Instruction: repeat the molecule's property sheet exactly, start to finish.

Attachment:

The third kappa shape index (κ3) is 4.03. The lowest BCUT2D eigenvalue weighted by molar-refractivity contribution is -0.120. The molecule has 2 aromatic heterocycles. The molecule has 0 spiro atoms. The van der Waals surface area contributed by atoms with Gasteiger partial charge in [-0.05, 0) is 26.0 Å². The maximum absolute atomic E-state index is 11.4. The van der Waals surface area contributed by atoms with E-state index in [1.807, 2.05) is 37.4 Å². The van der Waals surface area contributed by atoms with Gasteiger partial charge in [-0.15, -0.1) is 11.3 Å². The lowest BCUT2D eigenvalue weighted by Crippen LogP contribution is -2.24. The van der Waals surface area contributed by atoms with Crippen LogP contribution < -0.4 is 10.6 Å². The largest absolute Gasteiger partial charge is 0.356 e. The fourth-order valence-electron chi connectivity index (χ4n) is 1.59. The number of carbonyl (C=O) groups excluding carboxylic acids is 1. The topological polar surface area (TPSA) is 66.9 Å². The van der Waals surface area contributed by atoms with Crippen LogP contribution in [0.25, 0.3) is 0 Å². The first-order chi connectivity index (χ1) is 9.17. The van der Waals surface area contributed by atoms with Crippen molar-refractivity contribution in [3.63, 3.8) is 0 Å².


The third kappa shape index (κ3) is 4.03. The lowest BCUT2D eigenvalue weighted by molar-refractivity contribution is -0.120. The molecule has 2 aromatic heterocycles. The molecule has 0 spiro atoms. The van der Waals surface area contributed by atoms with Gasteiger partial charge in [-0.05, 0) is 26.0 Å². The maximum absolute atomic E-state index is 11.4. The van der Waals surface area contributed by atoms with E-state index in [1.807, 2.05) is 37.4 Å². The van der Waals surface area contributed by atoms with Gasteiger partial charge in [-0.15, -0.1) is 11.3 Å². The lowest BCUT2D eigenvalue weighted by Crippen LogP contribution is -2.24. The van der Waals surface area contributed by atoms with Crippen LogP contribution < -0.4 is 10.6 Å². The largest absolute Gasteiger partial charge is 0.356 e. The fourth-order valence-electron chi connectivity index (χ4n) is 1.59. The number of carbonyl (C=O) groups excluding carboxylic acids is 1. The topological polar surface area (TPSA) is 66.9 Å². The van der Waals surface area contributed by atoms with Crippen LogP contribution in [0.25, 0.3) is 0 Å². The first-order chi connectivity index (χ1) is 9.17. The van der Waals surface area contributed by atoms with Crippen molar-refractivity contribution in [3.63, 3.8) is 0 Å².